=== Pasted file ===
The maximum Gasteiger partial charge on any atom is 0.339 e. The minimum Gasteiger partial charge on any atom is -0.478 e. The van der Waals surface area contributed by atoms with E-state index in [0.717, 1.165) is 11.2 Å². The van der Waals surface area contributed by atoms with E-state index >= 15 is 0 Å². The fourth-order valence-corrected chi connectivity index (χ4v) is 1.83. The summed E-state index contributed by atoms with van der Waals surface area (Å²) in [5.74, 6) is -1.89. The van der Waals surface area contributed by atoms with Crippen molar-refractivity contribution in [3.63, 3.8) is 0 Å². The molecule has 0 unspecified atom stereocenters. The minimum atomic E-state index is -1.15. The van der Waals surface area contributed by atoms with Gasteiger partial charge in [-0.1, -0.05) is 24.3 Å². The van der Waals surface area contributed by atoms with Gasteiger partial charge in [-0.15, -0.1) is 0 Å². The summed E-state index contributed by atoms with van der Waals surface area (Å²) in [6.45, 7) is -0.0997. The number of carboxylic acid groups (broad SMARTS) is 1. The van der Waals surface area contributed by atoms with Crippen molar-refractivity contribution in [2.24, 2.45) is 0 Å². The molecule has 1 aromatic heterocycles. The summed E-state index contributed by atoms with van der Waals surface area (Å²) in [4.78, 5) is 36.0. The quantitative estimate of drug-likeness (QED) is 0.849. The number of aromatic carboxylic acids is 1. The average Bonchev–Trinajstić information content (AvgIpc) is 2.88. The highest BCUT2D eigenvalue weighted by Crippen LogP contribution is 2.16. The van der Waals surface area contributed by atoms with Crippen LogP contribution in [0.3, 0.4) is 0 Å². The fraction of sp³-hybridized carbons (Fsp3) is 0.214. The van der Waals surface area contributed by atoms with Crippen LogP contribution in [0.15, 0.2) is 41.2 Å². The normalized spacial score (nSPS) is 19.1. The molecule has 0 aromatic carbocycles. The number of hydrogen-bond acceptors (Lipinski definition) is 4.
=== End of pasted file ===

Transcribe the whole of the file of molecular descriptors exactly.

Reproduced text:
The maximum Gasteiger partial charge on any atom is 0.339 e. The minimum Gasteiger partial charge on any atom is -0.478 e. The van der Waals surface area contributed by atoms with E-state index in [0.717, 1.165) is 11.2 Å². The van der Waals surface area contributed by atoms with E-state index >= 15 is 0 Å². The fourth-order valence-corrected chi connectivity index (χ4v) is 1.83. The summed E-state index contributed by atoms with van der Waals surface area (Å²) in [5.74, 6) is -1.89. The van der Waals surface area contributed by atoms with Crippen molar-refractivity contribution in [3.63, 3.8) is 0 Å². The molecule has 0 unspecified atom stereocenters. The minimum atomic E-state index is -1.15. The van der Waals surface area contributed by atoms with Gasteiger partial charge in [-0.1, -0.05) is 24.3 Å². The van der Waals surface area contributed by atoms with Gasteiger partial charge in [-0.15, -0.1) is 0 Å². The summed E-state index contributed by atoms with van der Waals surface area (Å²) in [6.45, 7) is -0.0997. The number of carboxylic acid groups (broad SMARTS) is 1. The van der Waals surface area contributed by atoms with Crippen molar-refractivity contribution in [2.24, 2.45) is 0 Å². The molecule has 1 aromatic heterocycles. The summed E-state index contributed by atoms with van der Waals surface area (Å²) in [4.78, 5) is 36.0. The quantitative estimate of drug-likeness (QED) is 0.849. The number of aromatic carboxylic acids is 1. The average Bonchev–Trinajstić information content (AvgIpc) is 2.88. The highest BCUT2D eigenvalue weighted by Crippen LogP contribution is 2.16. The van der Waals surface area contributed by atoms with Crippen LogP contribution in [0.3, 0.4) is 0 Å². The fraction of sp³-hybridized carbons (Fsp3) is 0.214. The van der Waals surface area contributed by atoms with Crippen LogP contribution in [0.15, 0.2) is 41.2 Å². The normalized spacial score (nSPS) is 19.1. The molecule has 0 aromatic carbocycles. The number of hydrogen-bond acceptors (Lipinski definition) is 4.